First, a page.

How do CEOs Communicate on Twitter? A Comparative Study between Fortune 200 Companies and Top Startup Companies
Social media has become an increasingly relevant and cost-effective way for organizations to build their brand and their business. The demand for an organization to have an online presence is acute as both the general public and stakeholders become increasingly visible online, and expect the same from corporate leadership.
University of Florida College of Journalism and Communications doctoral candidate April Yue, alumni Patrick Thelen and Katy Robinson, both Ph.D. 2019, and Public Relations Associate Professor Rita Men wanted to understand how CEOs of Fortune 200 companies are using Twitter versus those at startup companies. Twitter was selected for this study because, together with LinkedIn, they are the two social media platforms being used most frequently among CEOs.
They decided to compare Fortune 200 CEOs and startup CEOs because of the notably different scope of large corporations versus fledgling businesses. For a large, established corporation, the existence of an online presence through blogs and social media helps to personify the business to stakeholders, and increases customer engagement. For a startup, the focus is on maintaining market share, and withstanding competitive pressure. These needs require them to find a cost-effective, appropriate way to engage with stakeholders to help them build their brand.
The researchers found that, overall, Fortune CEOs posted more links to their companies’ official websites, and posted significantly more about company vision, mission, and goals than their startup counterparts. They were better at applying social media presence strategies in a way that was interactive and cohesive. They expressed more emotions in their posts, using specific appeals such as joy and love, were more positive overall, and posted more on company and CEO news and events, as well as products, services and general greetings, wishes, and acknowledgements.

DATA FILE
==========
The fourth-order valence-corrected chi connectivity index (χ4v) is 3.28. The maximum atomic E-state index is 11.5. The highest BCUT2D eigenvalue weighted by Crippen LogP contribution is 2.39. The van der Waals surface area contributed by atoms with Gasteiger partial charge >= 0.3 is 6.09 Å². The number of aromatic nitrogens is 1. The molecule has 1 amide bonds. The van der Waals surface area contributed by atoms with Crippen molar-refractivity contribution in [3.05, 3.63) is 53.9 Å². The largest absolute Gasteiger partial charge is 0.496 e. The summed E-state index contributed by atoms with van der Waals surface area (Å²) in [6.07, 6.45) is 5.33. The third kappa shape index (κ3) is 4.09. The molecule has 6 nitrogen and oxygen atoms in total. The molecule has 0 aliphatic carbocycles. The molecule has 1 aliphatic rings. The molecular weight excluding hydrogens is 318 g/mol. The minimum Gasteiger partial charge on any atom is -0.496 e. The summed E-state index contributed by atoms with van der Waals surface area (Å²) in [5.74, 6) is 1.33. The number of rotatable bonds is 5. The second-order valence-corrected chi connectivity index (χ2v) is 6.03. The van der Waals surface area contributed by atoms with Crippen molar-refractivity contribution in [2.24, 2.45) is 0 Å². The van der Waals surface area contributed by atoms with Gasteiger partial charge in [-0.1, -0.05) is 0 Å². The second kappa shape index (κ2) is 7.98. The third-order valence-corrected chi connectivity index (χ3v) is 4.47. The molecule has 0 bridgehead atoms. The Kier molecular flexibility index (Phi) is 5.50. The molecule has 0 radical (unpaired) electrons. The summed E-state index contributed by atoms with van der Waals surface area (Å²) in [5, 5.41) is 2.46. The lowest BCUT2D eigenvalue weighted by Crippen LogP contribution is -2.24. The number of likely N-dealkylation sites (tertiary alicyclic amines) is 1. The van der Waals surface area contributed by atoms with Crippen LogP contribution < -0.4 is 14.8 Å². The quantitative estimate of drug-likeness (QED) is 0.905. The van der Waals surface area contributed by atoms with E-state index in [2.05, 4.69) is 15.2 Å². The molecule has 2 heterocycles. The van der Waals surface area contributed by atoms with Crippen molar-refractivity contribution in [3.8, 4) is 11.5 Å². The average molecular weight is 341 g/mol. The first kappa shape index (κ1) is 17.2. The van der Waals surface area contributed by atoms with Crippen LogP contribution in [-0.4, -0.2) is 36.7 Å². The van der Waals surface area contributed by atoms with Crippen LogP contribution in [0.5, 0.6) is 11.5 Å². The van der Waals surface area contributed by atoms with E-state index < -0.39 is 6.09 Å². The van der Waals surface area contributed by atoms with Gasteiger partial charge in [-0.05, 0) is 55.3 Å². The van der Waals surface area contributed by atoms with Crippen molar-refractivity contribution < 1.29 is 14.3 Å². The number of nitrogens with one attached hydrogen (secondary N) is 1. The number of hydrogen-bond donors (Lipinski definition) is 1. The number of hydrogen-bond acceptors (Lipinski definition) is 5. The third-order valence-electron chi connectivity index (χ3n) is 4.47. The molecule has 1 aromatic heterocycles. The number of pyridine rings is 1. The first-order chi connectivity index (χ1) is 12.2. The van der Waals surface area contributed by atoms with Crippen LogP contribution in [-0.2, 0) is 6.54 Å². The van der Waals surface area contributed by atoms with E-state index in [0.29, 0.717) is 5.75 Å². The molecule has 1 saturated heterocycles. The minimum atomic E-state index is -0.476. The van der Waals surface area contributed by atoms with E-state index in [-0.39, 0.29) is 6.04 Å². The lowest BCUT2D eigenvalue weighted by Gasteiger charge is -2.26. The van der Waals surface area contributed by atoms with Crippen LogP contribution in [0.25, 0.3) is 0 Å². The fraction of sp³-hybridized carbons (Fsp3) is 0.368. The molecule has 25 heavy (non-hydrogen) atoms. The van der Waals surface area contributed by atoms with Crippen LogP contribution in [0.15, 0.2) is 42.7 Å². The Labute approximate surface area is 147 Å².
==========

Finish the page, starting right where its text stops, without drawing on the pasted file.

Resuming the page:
Overall, Fortune 200 CEOs had more visual appeal, using more graphics, posting vivid messages, and capitalizing on positive emotional appeal, and made better use of hashtags and the mention/@ feature.
Startup CEOs used more humor. They posted more questions to solicit feedback, and were more neutral overall in tone. They did post about their personal lives, but more so on industry news, and with a more rational appeal than emotional overall.
The researchers found that startup CEOs demonstrated a higher level of authenticity, animation, and informality. Rather than using social media strategies such as mentions/@ or images, startup CEOs tended to use humor and self-disclosure to garner more likes and replies. In addition, startup CEOs exhibited more surprise and anger than Fortune 200 CEOs.
This study carries managerial implications for public relations practitioners and social media managers. It provides tailored guidelines for two different types of CEOs. While Fortune 200 CEOs likely garner public engagement by demonstrating affection, startups are better off adopting a more cohesive strategy. For startup CEOs, one of the primary purposes of posting is to raise public awareness of their corporate identity, and so they would benefit by being more strategic in posting more about the company’s mission, vision, goal, and activities.
The original article, “How do CEOs communicate on Twitter? A comparative study between Fortune 200 companies and top startup companies,” appeared in Corporate Communications: An International Journal, August 5, 2019.
This summary was written by Marie Morganelli, Ph.D.